Purpose

This paper aims to describe the context, process and findings of a qualitative review of Walsall Arts into Health Partnership, which is widely acknowledged to be one of the most progressive community‐based arts and health programmes in the UK.

Design/methodology/approach

The research adopted a multi‐method qualitative approach to gathering data, using a combination of documentary analysis and semi‐structured interviews and focus groups with a range of stakeholders.

Findings

The findings highlight a number of emerging themes categorised under four broad headings: impact of the Arts into Health work on health and wellbeing of the people of Walsall; effectiveness; key characteristics; and future development of the Arts into Health Partnership.

Research implications

The research findings point to the value of community arts and health work and to the importance of a partnership approach. However, current debates regarding evaluation approaches within the field point to the need for clarification regarding values, the use of multiple methodologies and engagement with a diversity of stakeholders.

Originality/value

This paper provides an overview of the local and national arts and health policy contexts within which the review took place – shortly before a major restructuring of the health service; outlines the research methodology; presents and discusses the key findings, outlines recommendations; and discusses subsequent action and the impact of the research.

Details

Health Education, vol. 105 no. 5
Type: Research Article
ISSN: 0965-4283

Keywords

Article
Publication date: 1 May 2006

Martin Kemp

This paper aims to explore the role of drama and theatre in promoting the emotional and social wellbeing of a group of young Black men living in south London.

1118

Abstract

Purpose

This paper aims to explore the role of drama and theatre in promoting the emotional and social wellbeing of a group of young Black men living in south London.

Design/methodology/approach

A qualitative methodology was used in a process and outcome evaluation of a drama‐based initiative that aimed to promote young Black men's sexual and emotional health.

Findings

The research found that this community‐based initiative was able to promote young people's self‐esteem and a positive sense of agency. This was achieved by creating opportunities for self‐expression, reflection and self‐understanding, and through the development of relationships between participants characterised by trust and reciprocity.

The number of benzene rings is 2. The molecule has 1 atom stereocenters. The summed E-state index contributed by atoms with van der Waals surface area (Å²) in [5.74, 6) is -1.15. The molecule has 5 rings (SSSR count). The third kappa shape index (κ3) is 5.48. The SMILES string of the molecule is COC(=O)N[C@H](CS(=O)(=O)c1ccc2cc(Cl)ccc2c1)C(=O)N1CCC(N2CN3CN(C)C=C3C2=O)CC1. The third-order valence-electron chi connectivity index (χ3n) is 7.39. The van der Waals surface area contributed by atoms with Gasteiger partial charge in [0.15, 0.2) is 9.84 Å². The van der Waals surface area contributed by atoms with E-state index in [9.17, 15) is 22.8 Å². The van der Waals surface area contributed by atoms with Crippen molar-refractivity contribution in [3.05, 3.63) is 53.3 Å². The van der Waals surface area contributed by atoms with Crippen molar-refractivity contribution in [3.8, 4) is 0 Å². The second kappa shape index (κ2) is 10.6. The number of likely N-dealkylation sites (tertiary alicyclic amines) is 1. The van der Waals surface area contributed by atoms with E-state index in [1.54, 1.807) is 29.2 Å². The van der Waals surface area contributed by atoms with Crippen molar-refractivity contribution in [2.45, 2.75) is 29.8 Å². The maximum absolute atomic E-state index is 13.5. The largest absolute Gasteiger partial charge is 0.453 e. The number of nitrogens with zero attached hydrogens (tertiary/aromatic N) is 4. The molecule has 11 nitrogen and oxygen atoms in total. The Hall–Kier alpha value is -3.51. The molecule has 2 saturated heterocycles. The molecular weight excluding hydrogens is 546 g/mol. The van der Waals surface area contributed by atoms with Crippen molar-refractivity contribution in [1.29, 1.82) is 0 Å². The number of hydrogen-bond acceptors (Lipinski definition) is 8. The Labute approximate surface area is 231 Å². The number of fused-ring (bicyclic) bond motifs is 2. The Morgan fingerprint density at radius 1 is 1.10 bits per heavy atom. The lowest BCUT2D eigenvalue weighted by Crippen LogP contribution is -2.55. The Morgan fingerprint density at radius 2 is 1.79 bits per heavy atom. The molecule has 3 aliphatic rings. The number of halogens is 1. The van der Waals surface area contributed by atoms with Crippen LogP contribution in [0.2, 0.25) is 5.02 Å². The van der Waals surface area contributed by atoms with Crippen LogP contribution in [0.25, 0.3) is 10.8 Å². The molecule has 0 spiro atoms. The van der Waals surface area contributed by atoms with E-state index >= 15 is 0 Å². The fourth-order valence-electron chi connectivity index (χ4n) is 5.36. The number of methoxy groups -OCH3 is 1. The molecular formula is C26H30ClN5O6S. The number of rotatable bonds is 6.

Originality/value

The evaluation points to the strengths of youth and community work and arts‐based approaches in engaging young people around health issues and in promoting emotional wellbeing and a positive sense of identity among young people. The evaluation also highlights the usefulness of process‐oriented qualitative evaluation as an appropriate way of evaluating and contributing to the ongoing development of initiatives that aim to use the arts in healthcare settings.

Details

Health Education, vol. 106 no. 3
Type: Research Article
ISSN: 0965-4283

Keywords

Article
Publication date: 1 October 2005

Elaine Argyle and Gillie Bolton

Drawing on literature and the evaluation of a UK community Arts in Health project, this article aims first to demonstrate that, in spite of the common association in…

4230

Abstract

Purpose

Drawing on literature and the evaluation of a UK community Arts in Health project, this article aims first to demonstrate that, in spite of the common association in mental health practice between art and the use of psychotherapeutic techniques, involvement in art creation can, in itself, have a sustained and positive impact on the mental and social wellbeing of participants and, second, to give an analysis of the different forms of arts involvement in health.

Design/methodology/approach

A qualitative evaluation of a successful process‐based arts in health‐care provision to existing vulnerable mental health community groups is discussed.

Findings

While the implementation of traditional forms of art therapy tends to be the preserve of those with specialist training, process‐orientated art for health projects have been found to be more versatile and are developments in which many practitioners potentially play an important part. Arts in Health provision in a community setting can offer positive health benefits, and aid health promotion.